PostScript printers do not need a printer driver because they do not need driver software which converts PostScript into another "language" that the printer actually "understands". For example such a printer language is PCL (Printer Command Language developed by Hewlett-Packard).
PostScript printers need only a PPD file which matches the particular model to make the printer-specific options available to application programs.
Other printers (i.e. non-PostScript printers) need printer driver software plus a PPD file which matches exactly to the particular driver.
Usually there is neither such a thing as "the one and only driver" nor is there such a thing as "the best driver" for a particular printer model. The better the printer hardware is, the more different drivers are available, where each driver is best only for a particular use case.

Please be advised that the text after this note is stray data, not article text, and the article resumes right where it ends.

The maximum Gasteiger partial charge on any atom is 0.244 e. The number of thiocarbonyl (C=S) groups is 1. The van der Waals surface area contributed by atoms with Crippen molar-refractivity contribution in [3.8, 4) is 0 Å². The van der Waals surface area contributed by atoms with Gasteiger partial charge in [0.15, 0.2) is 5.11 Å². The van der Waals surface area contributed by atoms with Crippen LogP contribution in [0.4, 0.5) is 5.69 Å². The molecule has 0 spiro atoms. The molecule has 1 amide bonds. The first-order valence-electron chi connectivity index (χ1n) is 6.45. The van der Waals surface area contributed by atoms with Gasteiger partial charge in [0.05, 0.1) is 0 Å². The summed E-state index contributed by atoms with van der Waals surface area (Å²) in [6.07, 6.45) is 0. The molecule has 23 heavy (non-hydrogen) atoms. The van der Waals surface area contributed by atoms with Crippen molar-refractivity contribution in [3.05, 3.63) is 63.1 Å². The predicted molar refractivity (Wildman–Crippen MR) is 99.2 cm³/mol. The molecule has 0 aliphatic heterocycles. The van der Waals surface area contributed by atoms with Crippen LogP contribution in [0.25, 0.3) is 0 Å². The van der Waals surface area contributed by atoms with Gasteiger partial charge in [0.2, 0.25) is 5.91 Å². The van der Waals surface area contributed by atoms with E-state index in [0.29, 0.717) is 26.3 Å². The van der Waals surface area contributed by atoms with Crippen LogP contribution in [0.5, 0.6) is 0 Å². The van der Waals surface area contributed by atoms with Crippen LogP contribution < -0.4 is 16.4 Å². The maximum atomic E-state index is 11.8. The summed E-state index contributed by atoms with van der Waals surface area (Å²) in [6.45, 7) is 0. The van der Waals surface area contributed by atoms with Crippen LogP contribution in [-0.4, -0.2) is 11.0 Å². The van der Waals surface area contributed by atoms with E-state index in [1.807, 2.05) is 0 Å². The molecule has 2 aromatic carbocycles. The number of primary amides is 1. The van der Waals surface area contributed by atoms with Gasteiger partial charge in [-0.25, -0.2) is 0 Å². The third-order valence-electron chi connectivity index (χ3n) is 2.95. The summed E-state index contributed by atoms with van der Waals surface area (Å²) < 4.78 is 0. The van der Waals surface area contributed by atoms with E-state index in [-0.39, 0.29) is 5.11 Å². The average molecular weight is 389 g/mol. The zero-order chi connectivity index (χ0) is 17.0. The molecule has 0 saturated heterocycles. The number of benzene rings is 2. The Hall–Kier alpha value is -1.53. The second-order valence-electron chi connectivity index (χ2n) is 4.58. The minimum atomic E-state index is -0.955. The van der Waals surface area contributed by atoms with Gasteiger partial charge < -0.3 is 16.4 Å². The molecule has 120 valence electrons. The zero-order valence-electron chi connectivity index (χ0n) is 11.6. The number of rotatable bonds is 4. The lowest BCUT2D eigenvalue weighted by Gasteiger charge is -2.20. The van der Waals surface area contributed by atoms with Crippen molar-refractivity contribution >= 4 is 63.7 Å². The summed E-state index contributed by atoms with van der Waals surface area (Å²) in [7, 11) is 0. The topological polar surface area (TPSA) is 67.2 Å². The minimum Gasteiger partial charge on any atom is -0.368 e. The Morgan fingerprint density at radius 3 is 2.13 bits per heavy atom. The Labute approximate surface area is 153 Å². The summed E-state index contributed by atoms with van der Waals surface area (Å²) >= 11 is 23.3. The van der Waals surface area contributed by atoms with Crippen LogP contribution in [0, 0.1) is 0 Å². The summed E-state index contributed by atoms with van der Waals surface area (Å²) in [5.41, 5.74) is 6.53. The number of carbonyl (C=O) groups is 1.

For example a PostScript+PCL color laser printer could be operated as
- PostScript printer using a PostScript PPD
- color PCL printer using a PPD for a color PCL driver
- monochrome PCL printer using a PPD for a monochrome PCL driver
Printing via a PCL driver is usually faster but with less quality than printing in PostScript mode and using a monochrome PCL driver is probably the best way to enforce fast monochrome-only printing.
More information regarding PostScript+PCL printers:
 openSUSE printer driver software packages
Up to openSUSE 11.3 the cups-drivers package was a huge all-in-one package which contained several actually independent printer drivers and several sets of PPD files.
Since openSUSE 11.4 the following printer driver and PPD files packages are split from the cups-drivers package and the cups-drivers package itself is dropped: